Do not use the unit in areas exposed to high amounts of dust or ash, in areas where there is inadequate ventilation, or near combustible materials. An explosion could occur.

 

Permissible equipment does not have the potential to release enough electrical or thermal energy to ignite a flammable mixture of gases when maintained as approved. Intrinsically safe equipment is incapable of releasing enough electrical or thermal energy under normal or abnormal conditions to cause ignition of a flammable mixture of methane. The petitioned equipment is neither permissible nor intrinsically safe and it carries the same warning as other similar equipment in that it cannot be used in an explosive environment. MSHA’s investigation revealed that methane liberation for the Blacksville No. 2 Mine is 7,313,200 cubic feet per day; this is a high liberation rate for such an older mine with large sealed areas and active longwall mining sections. This level of liberation represents a potential for explosive accumulations of methane and results in MSHA conducting more frequent spot inspections of the mine’s ventilation and of developing sections in the mine.

 

In addition, the legislative history of the 1969 Act documents numerous mine explosions that occurred at mines working above the water table and rejected the concept of non-gassy coal mines.

 

MSHA has granted modifications of standards similar to the one petitioned herein for use of low-voltage or battery-powered non- permissible electronic testing and diagnostic equipment inby the last open crosscut, primarily on longwall faces. Those modifications apply to electronic equipment for which no permissible alternative devices exist and for which no other practical means of testing to evaluate electrical failures exist. These modifications are narrow in their application to

 

specific circumstances. The necessity for the diagnostic testing is similar in nature to the use of gas torches or welding equipment inby the open crosscut, which is allowed under existing regulations because there is no practical alternative to doing so. Routine surveying does not fall into this category. Moreover, MSHA’s investigation revealed that the manual methods of setting surveying stations during surveying have been successfully used without significant change over thirty years.

 

MSHA does not dispute that the total station or non-permissible battery-powered electronic surveying equipment, with its sophisticated laser distance-measuring devices and internal computational capabilities, is more convenient to use, produces electronic records, and provides nearly instantaneous computations -- all of which result in improvements in the accuracy of the measurements taken. However, such improvements can be achieved while using this non-permissible, battery- powered electronic surveying equipment without going into or inby the last open crosscut. Closed loop surveys can be carried out and closed without going into or inby the last open crosscut, and survey stations can be set in the last open crosscut without taking the non-permissible, battery-powered electronic surveying equipment into or beyond the last open crosscut.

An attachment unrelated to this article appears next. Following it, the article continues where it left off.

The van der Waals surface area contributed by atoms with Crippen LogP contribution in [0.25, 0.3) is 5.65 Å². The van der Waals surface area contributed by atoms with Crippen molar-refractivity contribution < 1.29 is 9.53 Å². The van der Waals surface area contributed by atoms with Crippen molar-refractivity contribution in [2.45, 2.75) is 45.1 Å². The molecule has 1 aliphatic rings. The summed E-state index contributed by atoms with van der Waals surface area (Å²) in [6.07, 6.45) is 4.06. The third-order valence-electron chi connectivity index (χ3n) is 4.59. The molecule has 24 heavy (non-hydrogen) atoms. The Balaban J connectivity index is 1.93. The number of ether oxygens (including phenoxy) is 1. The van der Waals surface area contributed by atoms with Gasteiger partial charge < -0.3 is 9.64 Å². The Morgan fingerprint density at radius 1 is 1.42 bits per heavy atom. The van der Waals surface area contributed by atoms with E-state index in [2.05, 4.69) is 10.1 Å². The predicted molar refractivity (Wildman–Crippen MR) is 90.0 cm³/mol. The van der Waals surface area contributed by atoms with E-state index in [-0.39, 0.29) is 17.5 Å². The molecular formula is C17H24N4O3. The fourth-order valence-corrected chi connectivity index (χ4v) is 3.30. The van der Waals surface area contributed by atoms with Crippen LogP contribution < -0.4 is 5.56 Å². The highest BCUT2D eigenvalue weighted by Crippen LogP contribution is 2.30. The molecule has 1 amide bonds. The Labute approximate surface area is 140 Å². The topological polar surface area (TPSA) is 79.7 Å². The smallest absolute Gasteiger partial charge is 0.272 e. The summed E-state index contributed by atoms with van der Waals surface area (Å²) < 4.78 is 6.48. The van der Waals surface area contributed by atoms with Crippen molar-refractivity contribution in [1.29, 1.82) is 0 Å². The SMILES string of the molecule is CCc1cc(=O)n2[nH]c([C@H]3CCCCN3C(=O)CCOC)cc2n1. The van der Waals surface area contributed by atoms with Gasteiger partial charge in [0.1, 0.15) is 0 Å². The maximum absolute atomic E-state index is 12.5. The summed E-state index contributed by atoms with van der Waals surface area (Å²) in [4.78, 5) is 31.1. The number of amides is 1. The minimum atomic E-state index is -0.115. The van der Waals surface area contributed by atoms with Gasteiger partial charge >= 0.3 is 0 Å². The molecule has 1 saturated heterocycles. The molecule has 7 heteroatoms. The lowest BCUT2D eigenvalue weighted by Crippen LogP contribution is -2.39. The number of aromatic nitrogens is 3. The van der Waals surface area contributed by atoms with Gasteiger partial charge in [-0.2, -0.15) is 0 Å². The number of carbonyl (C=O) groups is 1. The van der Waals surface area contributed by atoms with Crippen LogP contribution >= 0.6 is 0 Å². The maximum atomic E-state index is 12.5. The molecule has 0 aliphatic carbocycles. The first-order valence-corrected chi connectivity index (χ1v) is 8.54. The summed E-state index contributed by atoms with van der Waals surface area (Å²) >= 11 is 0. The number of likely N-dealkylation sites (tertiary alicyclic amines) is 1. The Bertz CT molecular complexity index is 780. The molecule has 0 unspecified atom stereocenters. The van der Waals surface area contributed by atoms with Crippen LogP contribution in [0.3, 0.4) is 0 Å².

Petitioner’s proposed alternative method does not provide the same measure of protection to miners as the standard because the use of non-permissible, battery-powered electronic surveying equipment in a coal mine represents a possible ignition source for a methane or coal dust explosion or fire.

 

On the basis of the petition and the findings of MSHA's investigation, CONSOL Energy Inc. is not granted a modification of the application of 30 C.F.R. 75.503 at its Blacksville No. 2 Mine.

 

ORDER

 

Wherefore, pursuant to the authority delegated by the Secretary of Labor to the Administrator for Coal Mine Safety and Health, and pursuant to Section 101(c) of the Federal Mine Safety and Health Act of 1977, 30 U.S.C. § 811(c), it is ordered that CONSOL Energy Inc.’s Petition for Modification of the application of 30 C.F.R. § 75.503 at its Blacksville No. 2 Mine is hereby:

 

DENIED.

 

Even though 30 C.F.R. §75.503 applies to electric face equipment taken into or used inby the last open crosscut, the reasoning and investigative information which compels the decision to deny the requested modification of 30 C.F.R. §75.503 applies equally well to any request to use non-permissible, battery-powered electronic surveying equipment at locations in which methane or coal dust accumulations may be present, such as those locations referenced in 30 C.F.R. §§ 75.500(b),75.500(d), 75.507-1, and 75.1002.

 

Any party to this action desiring a hearing on this matter must file a request for hearing within 30 days after service of the Proposed Decision and Order in accordance with 30 C.F.R. 44.14. The request for hearing must be filed with the Administrator for Coal Mine Safety and Health, 1100 Wilson Boulevard, Arlington, Virginia 22209-3939. If a hearing is requested, the request shall contain a concise summary of position on the issues of fact or law desired to be raised by the party requesting the hearing, including specific objections to the Proposed Decision and Order. A party other than the Petitioner who has requested a hearing shall also comment upon all issues of fact or law presented in the Petition, and any party to this action requesting a hearing may indicate a desired hearing site.

 

If no request for a hearing is filed within 30 days after service thereof, this Proposed Decision and Order will become final and must be posted by the operator on the mine bulletin board at the mine.

 

Terry L. Bentley

Acting, Deputy Administrator for Coal Mine Safety and Health